The Arthur M. Blank Family Foundation has awarded a three-year, $217,158 challenge grant to help Georgia State University prepare students from local technical colleges to teach the state’s youngest children.
Fifteen outstanding students from Atlanta and Gwinnett Technical Colleges and Georgia Piedmont Technical (formerly DeKalb Technical College) will receive scholarships toward bachelor’s degrees and certification in the GSU College of Education’s Birth Through Five Program.
The funding will also reach 10 local childcare centers that apply to participate as classrooms for this training program. The centers will represent metro Atlanta’s diverse population. From 800 to 1,000 children and their current teachers are expected to benefit from the GSU training.
“Our goal is to build a pipeline of early care and learning professionals and a network of partner centers to improve the quality of early childhood education across the state,” said Ruth Saxton of GSU’s College of Education and the B-5 program coordinator.
National and state mandates dictate improvement in teacher quality and credentials, she pointed out, and universities must play a larger role in equipping those who teach Georgia’s youngest students.
From birth to age five, a child undergoes critical brain development that shapes lifelong physical, social, emotional and cognitive well-being.
That age span is an intense focus of the Blank Foundation’s Better Beginnings Program. Most of its funding is directed to children 5 and under living in Atlanta, and their parents and caregivers — particularly those in high-need communities.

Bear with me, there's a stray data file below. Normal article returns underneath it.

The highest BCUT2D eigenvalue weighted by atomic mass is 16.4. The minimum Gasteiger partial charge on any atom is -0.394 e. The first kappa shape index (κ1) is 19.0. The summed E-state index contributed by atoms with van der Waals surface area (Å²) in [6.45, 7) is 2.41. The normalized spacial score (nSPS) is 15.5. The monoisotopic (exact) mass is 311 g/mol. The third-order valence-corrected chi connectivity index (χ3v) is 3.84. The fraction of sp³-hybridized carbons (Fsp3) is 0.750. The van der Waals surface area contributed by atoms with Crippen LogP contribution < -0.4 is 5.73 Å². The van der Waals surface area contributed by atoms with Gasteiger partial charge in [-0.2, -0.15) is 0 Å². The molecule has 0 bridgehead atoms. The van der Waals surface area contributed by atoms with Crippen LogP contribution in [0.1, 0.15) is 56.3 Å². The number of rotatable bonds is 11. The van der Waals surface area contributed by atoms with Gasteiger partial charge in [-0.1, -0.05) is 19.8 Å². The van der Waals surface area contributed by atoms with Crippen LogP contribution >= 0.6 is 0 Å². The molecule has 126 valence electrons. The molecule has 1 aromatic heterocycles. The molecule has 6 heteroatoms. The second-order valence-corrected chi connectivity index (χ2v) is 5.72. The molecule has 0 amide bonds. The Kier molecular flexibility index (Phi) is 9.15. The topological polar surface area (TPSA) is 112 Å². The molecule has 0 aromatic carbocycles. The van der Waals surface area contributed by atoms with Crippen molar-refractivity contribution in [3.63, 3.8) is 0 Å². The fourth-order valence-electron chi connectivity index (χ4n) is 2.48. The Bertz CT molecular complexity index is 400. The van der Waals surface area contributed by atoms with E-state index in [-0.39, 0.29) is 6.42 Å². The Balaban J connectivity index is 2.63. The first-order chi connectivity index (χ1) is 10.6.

“This investment provides emerging early childhood educators with a clear academic and career path to a four-year Bachelor’s degree and also provides professional development and technical assistance for existing childcare teachers and centers. The program ensures that our youngest students will have a high-quality early learning experience with well-qualified teachers,” said Foundation President Penelope McPhee.
GSU’s Bachelor of Science in Education (B.S.E.) major in Birth Through Five prepares teachers and other early care and education professionals to work in varied settings with young children from infancy through kindergarten age, including those with disabilities. The program provides a multidisciplinary, comprehensive and holistic approach to working with young children and families in diverse settings.
This grant highlights GSU’s position as a unique educational hub for Georgia. GSU is the only institution, public or private, currently offering the B-5 program with an articulation agreement that allows transfer of academic credits from all 26 technical colleges in Georgia.
GSU’s College of Education features more than 3,700 students enrolled in more than 50 degree programs, offered within six academic departments. The COE is recognized as a leader in preparing successful educators and human development professionals to work in large city schools. Partnerships in classrooms — stretching from urban Atlanta to distant points on the globe — help the COE train students and further equip current teachers. The COE provides students with skills, competencies and attitudes that will allow them to function in the world of tomorrow, today.
The Arthur M. Blank Family Foundation, formed in 1995, promotes innovative solutions to improve the lives of youth and their families, seeking results that move communities beyond what seems possible today. The Foundation invests in early childhood development, education, greenspace, and the arts and leads giving programs for each of the Blank Family of Businesses, including the Atlanta Falcons. Mr. Blank co-founded The Home Depot, the world’s largest home improvement retailer, in 1978 and retired from the company as co-chairman in 2001. Through the foundation and his family’s personal giving, Mr. Blank has granted more than $250 million to various charitable organizations. For more information, visit www.BlankFoundation.org.
—By Michelle Hiskey; Contact Kim Cretors, (404) 413-3424